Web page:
Doctorow’s anecdote about Napster is interesting. He traces how the packaging of music has changed with technology, from old 78’s to 2-sided LP’s with designed cover jackets, to CD’s and finally to digital downloads, and that companies repeatedly have trouble producing what consumers, especially younger ones, really want and would pay a fair market price for.

He also discusses the issue of copyright and photos, and notes that some museums (especially in Britain and in Europe) do not allow photography out of fear that photographs would deter paying visitors, which he thinks is a silly idea.

Thursday, September 25, 2008

Jennifer Roback Morse rewrites "Love & Economics": is the "laissez-faire family" an oxymoron?

Author: Jennifer Roback Morse
Title: "Love & Economics: Why It Takes a Family to Raise a Village".
Publication: San Marcos CA, Ruth Institute, 2008, ISBN 978-0-9816059-1-3.
Description: 306 pages, paper, endnotes but not index. 4 Parts. 12 Chapters, Introduction and Conclusion.

This book is a rewrite of an earlier book that had appeared in 2001, titled “Love & Economics: Why the Laissez-Faire Family Doesn’t Work,” then published by Spence in Dallas. The new version appears in “collegiate” and “streetfighter” editions. This is a review of the “collegiate” version and I’m not sure as to how they are different. The book's subtitle is an obvious reference to Hillary Clinton's famous book "It Takes a Village" (1996, reissued in 2006 in an anniversary edition from Simon & Schuster.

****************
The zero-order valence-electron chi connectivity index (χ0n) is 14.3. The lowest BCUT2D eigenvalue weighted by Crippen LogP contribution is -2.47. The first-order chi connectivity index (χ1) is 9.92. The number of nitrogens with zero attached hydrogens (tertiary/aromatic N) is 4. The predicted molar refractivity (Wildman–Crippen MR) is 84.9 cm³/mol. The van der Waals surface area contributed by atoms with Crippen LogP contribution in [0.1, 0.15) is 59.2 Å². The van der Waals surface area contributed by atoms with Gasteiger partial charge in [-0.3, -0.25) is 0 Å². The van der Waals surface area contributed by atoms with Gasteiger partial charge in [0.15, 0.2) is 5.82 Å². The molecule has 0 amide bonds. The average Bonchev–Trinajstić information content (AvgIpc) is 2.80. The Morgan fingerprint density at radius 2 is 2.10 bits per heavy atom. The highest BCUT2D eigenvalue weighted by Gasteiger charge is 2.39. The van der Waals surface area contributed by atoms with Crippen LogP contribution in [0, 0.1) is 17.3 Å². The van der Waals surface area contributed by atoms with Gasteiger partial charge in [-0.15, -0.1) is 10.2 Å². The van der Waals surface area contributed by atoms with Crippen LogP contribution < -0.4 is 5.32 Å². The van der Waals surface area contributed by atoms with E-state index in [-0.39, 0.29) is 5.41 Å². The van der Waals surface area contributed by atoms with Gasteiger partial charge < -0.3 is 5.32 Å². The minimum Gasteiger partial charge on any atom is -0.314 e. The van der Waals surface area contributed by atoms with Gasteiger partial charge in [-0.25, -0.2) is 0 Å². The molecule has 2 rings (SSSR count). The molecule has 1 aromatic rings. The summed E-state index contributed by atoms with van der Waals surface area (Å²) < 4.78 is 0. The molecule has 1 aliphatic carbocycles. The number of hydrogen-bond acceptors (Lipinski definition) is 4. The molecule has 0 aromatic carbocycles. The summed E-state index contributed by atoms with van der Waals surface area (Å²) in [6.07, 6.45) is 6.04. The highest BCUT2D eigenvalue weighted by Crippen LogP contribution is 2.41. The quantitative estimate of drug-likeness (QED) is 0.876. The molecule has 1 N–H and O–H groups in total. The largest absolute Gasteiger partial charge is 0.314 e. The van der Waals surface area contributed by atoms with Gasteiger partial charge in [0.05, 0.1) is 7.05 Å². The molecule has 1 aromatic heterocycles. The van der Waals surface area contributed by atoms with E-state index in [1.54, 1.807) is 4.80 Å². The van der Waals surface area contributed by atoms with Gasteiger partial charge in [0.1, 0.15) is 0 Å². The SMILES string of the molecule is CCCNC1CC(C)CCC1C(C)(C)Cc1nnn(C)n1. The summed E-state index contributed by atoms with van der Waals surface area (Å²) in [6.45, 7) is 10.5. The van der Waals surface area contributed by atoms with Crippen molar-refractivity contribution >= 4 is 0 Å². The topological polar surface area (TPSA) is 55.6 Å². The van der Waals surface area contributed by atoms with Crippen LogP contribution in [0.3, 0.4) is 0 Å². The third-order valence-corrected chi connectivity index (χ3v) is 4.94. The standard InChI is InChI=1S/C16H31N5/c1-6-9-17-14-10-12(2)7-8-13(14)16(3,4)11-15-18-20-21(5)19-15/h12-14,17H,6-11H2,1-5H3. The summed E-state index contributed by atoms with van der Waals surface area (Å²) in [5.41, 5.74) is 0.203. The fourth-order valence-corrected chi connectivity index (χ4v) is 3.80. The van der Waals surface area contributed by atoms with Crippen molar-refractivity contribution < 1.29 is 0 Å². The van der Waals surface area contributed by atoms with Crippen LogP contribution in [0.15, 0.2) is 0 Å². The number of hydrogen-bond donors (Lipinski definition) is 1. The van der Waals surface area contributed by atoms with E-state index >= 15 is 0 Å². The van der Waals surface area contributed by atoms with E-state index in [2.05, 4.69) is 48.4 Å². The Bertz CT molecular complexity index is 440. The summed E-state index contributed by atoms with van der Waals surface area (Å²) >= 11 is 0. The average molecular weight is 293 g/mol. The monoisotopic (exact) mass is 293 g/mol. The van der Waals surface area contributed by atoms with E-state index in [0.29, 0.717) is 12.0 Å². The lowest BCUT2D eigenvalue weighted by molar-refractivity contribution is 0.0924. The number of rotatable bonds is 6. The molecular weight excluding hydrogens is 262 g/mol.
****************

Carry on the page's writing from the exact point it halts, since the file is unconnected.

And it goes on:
I can relate to this book on two or three different levels. For most of its text, Morse is describing how the nuclear family should work, how parents need to be connected in love, recognized by society as their marriage, and how children, born helpless and needy until they become productive adults themselves, fare best in a traditional family. Ideally, she maintains, the father accepts the responsibility to protect and provide for the mother and children, and the mother stays home enough (and so does the father, to some extent) to raise the children and teach the children the socialization that it takes to function in a free society.

There’s something so fundamental about this, that goes beyond words. If you’ve ever watched a lioness train her cubs to hunt in a nature film, you see how motherhood underlies the continuity of a species at a certain level. Human civilization can grow and develop because it adds fatherhood and adds a social structure (the family) to pass its values down through generations.

One can debate her criticism of alternative arrangements that parents make, for example, using day care or nannies, and of her questioning the political progress in gender equality. She calls the modern “laissez-faire family” as the “problem that has no name.”

She has, however, described how unconditional and committed love should work within a marriage, and why children need to see this in their parents. No one can really question the soundness of these central ideas. She never mentions same-sex marriage or homosexuality per se, but some of her ideas about marriage really do apply to same-sex couples. She talks about love and power, as a balance between competing virtues that people bring to a marriage. She is not, however, willing to admit that this is not as dependent on gender as most people think. That gets into the “polarities” and the ideas of Paul Rosenfels, whom I discussed in this blog in April 2006.

I say that I have to discuss the book in levels, because throughout the book she is relating her ideas about marital love to her social and political philosophy, which she still says is libertarian. As the book title says, a free market society with minimal government cannot prosper without strong families transmitting care among generations.